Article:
Asuncion, Paraguay – Wildfires have raged over vast swaths of South America in recent weeks, including in Paraguay where blazes have destroyed tens of thousands of hectares of protected wetlands and other areas.
Paraguay, a landlocked nation bordering Bolivia, Argentina and Brazil, has lost roughly 40,000 hectares of forest from the perennial floodplains in the north of its sparsely populated western Chaco region, since mid-August, according to Guyra Paraguay, a non-government organisation. These floodplains form part of the Pantanal, the world’s largest tropical wetlands – an area of enormous ecological importance that also stretches into Brazil and Bolivia.
According to Paraguayan Department for National Emergencies (SEN), fires began in parts of the Paraguayan Pantanal on August 16. An area near the remote town of Bahia Negra, which sits on the triple border between Paraguay, Bolivia and Brazil, saw 21,000 hectares burn over just two days, SEN said.
This included the loss of an estimated 60 percent of the Three Giants Biological Reserve, a 15,000-hectare conservation area that hosts the only research centre in the Paraguayan Pantanal, according to Guyra Paraguay, which manages the reserve. Not far to the northwest, the Cerro Chovoreca Reserve also lost 18,000 hectares of protected forest.
Lucy Aquino, director of WWF Paraguay, told Al Jazeera that the fires have put the biodiversity of the region – home to 3,500 plant species, 656 bird species, 325 fish species and 159 mammals – in great danger.
Additionally, people living in the area, including members of indigenous Ayoreo and Yshir communities, have been affected. Sixty people required urgent medical attention due to smoke inhalation, according to SEN.
The director of SEN, Joaquin Roa, told local media on August 18 that fires affecting the Paraguayan Pantanal were largely under control. Efforts of emergency teams alongside rainfall and a change in wind direction have held reduced their spread. However, there are still fears that changing winds could bring more fire from Bolivia and Brazil.
New outbreaks have been reported by emergency teams near Bahia Negra with videos recorded on Saturday and provided to Al Jazeera showing smoke still rising from the forest.
The response of Paraguayan authorities to the fires has received criticism. Last week, senators approved a bill to declare an environmental emergency in the affected regions of the country, which would require all institutions of the executive branch of government to work collaboratively with regional governments to safeguard those in the affected area and to fight the flames. But it has yet to be approved by Congress’s lower chamber and signed by the president.
In some areas, it was largely left to limited numbers of volunteer firefighters travelling in from other regions of Paraguay, alongside local residents and workers, to tackle the flames, Gustavo Viera, commander of Paraguay’s Volunteer Firefighters Corps’ forest fire quick-response unit, told local media.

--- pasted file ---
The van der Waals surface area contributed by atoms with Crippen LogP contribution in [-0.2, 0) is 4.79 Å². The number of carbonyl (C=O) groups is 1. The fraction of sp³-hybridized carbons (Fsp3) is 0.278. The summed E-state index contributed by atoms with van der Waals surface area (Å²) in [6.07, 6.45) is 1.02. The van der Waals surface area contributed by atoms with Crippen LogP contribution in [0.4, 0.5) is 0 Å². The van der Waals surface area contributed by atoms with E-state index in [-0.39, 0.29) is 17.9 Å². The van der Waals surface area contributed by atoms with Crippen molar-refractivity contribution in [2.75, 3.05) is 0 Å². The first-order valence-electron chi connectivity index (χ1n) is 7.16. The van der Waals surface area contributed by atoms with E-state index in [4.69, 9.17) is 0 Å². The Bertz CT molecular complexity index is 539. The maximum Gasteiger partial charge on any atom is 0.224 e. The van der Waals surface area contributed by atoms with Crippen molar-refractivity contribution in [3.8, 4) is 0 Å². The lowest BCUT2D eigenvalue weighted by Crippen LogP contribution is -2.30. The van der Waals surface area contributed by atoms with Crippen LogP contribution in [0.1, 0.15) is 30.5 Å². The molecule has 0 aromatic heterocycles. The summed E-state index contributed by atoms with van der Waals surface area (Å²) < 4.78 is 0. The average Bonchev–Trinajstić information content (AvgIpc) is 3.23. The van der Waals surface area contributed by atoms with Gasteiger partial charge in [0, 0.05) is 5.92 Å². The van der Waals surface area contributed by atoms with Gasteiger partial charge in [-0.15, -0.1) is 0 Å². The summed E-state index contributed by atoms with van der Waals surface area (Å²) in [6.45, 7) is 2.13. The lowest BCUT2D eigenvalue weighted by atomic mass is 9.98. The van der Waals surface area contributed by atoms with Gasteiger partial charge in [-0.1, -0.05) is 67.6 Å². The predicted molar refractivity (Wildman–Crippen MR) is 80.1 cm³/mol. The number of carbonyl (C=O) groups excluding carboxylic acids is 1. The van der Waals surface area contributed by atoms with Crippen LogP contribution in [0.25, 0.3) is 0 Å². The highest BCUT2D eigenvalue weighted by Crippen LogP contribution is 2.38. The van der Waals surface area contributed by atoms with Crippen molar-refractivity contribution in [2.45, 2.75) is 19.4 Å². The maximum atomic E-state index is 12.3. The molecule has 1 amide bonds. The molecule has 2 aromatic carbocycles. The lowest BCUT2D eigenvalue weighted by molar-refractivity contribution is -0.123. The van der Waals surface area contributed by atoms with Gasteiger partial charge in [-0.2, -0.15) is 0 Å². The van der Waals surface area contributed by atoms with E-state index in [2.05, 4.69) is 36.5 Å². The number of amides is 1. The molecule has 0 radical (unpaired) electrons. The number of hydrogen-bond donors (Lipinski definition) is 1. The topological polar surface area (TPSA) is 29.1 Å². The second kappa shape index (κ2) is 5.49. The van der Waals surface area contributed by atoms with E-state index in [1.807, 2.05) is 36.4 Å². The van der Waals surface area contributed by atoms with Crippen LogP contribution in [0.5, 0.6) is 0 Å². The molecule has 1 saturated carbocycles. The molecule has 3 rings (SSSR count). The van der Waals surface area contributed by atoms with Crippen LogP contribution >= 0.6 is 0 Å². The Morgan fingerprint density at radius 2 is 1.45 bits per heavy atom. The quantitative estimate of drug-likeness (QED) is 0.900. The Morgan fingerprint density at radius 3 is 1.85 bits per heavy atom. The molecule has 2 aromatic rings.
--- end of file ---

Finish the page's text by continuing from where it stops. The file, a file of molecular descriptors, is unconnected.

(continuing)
Additionally, Guyra Paraguay told local media that it had been reporting outbreaks of fire in the Pantanal for weeks before any state action was finally taken. The government has not responded to these claims.
Victor Benitez, environmental adviser for the Frente Guasu, the second-largest opposition party, claimed the government only reacted after thousands of hectares of forest had been consumed.
Benitez told Al Jazeera that authorities “simply don’t have a prevention mechanism for these events”.
On Monday, Paraguayan President Mario Abdo Benitez travelled to the affected area of the Pantanal to show his support.
“We’ve come to support our people and we’re going to stay here until the danger has passed,” he said.
On the same day, Abdo Benitez tweeted that Chilean President Sebastian Pinera committed to providing a firefighting plane to help Paraguay control the fires. On Wednesday, Abdo Benítez met Pinera in Asuncion, Paraguay’s capital, in advance of a planned trip by the two presidents to the Pantanal to further survey the situation.
Abdo Benitez has previously ordered an investigation into the cause of the recent fires, saying if they were caused by individuals, responsible parties would face consequences.
WWF Paraguay’s Aquino does not doubt the human origins of the fires. She said that the widespread practice of burning grasslands to improve the quality of pasture for cattle is a constant cause of large-scale forest fires during the dry months of the Chaco’s winter.
“Despite the fact that we have a law against these practices, people continue to do it,” she said.
In a recent declaration made in response to the fires, WWF Paraguay called on the government to take urgent action to control intentional burning and to create sustainable policies to protect the country’s ecosystems and ecoregions.
Rapid deforestation of the Paraguayan Chaco, driven by ever-expanding demand for land for cattle-ranching and growing soy, make the need for measures extremely pressing. The most recent available figures show that the area used for ranching increased by 43 percent in the region from 1991 to 2008, exposing increasing areas of the region to the dangers of fire-use by ranchers.